Hopefully, by now, you’ve heard Devora Rogers, Inmar’s Sr. Director, Retail Marketing Insights, present the results of Inmar Analytics’ recent shopper behavior survey. Conducted in February, the online survey asked more than 1,000 coupon users about their shopping behavior, their engagement with technology relative to shopping, the types of coupons they use, how they discover/acquire coupons and their attitudes towards coupon use.
If you haven’t heard the presentation (or even if you have) there are several significant insights from the study that warrant repeating — and close attention from both brands and retailers. Below are some of the findings that resonated with me.
- Survey participants responded that (on average) they use more than six vehicles to acquire coupons including FSIs, on-pack, on-shelf, email, websites (retailer and manufacturer) and social media. So how diversified is your offer distribution mix? Are you engaging shoppers both in-store and out? Are you sure?
- More than a third of those surveyed (38 percent) voiced the opinion that there are “too many rules/exclusions for using coupons.” I see this, in part, as a response to increased purchase requirements – one of the “belt tightening” measures that likely contributed to last year’s decline in coupon redemption. (See the Inmar 2013 Coupon Trends Report.) We’ve been hearing for some time that shoppers want it “easy” to use coupons. We’re hearing it again.
- At the same time, shoppers want coupons for their favorite products and brands. A majority of the shoppers who completed the survey (65 percent) indicated they want coupons automatically loaded to their store loyalty card for products they normally buy. That same proportion of respondents indicated they want emails sent to them with these coupons. Regardless of their preferred method of receiving coupons, many of the survey participants (70 percent) believe retailers “try to offer coupons on brands they like to buy.” What’s your strategy for distributing targeted offers to identified shoppers? Are you trying or are you “doing?”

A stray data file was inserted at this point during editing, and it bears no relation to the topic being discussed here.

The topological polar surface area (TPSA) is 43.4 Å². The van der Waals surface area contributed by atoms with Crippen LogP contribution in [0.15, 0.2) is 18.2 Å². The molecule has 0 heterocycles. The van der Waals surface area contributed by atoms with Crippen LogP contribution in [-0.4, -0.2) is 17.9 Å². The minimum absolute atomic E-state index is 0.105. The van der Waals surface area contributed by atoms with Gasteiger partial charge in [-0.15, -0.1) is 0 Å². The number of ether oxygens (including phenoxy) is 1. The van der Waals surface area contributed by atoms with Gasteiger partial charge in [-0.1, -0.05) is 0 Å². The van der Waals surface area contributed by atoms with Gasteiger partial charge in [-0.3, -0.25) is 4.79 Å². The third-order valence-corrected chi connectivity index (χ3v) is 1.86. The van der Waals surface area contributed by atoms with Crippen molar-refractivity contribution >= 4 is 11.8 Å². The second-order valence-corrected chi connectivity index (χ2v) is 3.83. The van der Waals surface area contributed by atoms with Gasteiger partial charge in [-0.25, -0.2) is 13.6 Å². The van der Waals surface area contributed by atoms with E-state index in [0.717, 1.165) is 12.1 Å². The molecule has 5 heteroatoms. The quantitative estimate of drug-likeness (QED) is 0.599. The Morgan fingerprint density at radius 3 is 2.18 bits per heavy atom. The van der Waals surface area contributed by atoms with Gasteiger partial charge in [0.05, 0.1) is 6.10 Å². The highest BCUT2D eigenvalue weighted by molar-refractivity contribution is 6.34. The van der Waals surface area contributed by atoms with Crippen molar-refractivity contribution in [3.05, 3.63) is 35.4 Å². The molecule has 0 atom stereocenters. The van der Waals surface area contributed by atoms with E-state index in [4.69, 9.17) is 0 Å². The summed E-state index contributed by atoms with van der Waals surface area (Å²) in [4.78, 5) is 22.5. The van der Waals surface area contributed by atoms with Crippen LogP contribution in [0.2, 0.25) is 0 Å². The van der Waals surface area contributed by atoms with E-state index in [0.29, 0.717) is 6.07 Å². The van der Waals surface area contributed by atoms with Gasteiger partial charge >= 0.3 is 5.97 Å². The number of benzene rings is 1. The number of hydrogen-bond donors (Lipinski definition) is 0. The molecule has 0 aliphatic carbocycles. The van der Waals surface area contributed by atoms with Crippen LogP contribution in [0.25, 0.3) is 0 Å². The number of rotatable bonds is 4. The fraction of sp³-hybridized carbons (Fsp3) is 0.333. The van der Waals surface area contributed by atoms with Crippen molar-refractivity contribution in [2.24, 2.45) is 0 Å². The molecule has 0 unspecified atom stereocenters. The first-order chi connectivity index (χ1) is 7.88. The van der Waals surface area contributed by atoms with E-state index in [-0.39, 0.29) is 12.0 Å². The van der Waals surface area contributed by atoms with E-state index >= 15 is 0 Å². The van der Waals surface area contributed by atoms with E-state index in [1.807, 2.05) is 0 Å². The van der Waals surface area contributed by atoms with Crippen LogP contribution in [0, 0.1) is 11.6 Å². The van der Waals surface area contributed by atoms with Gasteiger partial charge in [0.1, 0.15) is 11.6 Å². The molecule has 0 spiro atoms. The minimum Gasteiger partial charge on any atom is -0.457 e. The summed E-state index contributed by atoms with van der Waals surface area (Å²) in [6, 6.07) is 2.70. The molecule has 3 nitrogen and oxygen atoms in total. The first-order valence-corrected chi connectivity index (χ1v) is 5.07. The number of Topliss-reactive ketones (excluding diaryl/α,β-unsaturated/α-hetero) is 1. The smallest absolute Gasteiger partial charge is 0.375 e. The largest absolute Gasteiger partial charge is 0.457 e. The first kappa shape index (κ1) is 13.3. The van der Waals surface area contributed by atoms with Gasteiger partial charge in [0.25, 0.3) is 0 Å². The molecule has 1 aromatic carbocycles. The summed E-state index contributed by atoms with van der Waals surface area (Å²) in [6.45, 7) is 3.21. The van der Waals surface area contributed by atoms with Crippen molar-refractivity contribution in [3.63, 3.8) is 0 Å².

There is, of course, much more information available from the study that brands and retailers will find useful in developing promotion strategies that address identified changes in shopper behavior and coupon use. Some of those strategies will need to center on deployment of new technology, others will demand improved shopper data collection and analysis and others, still, will require enhanced marketing coordination among trading partners. As there appears to be no single solution, the discussion regard how best to engage this “new couponer” will likely continue for some time. I invite you to post your comments on this topic at my blog.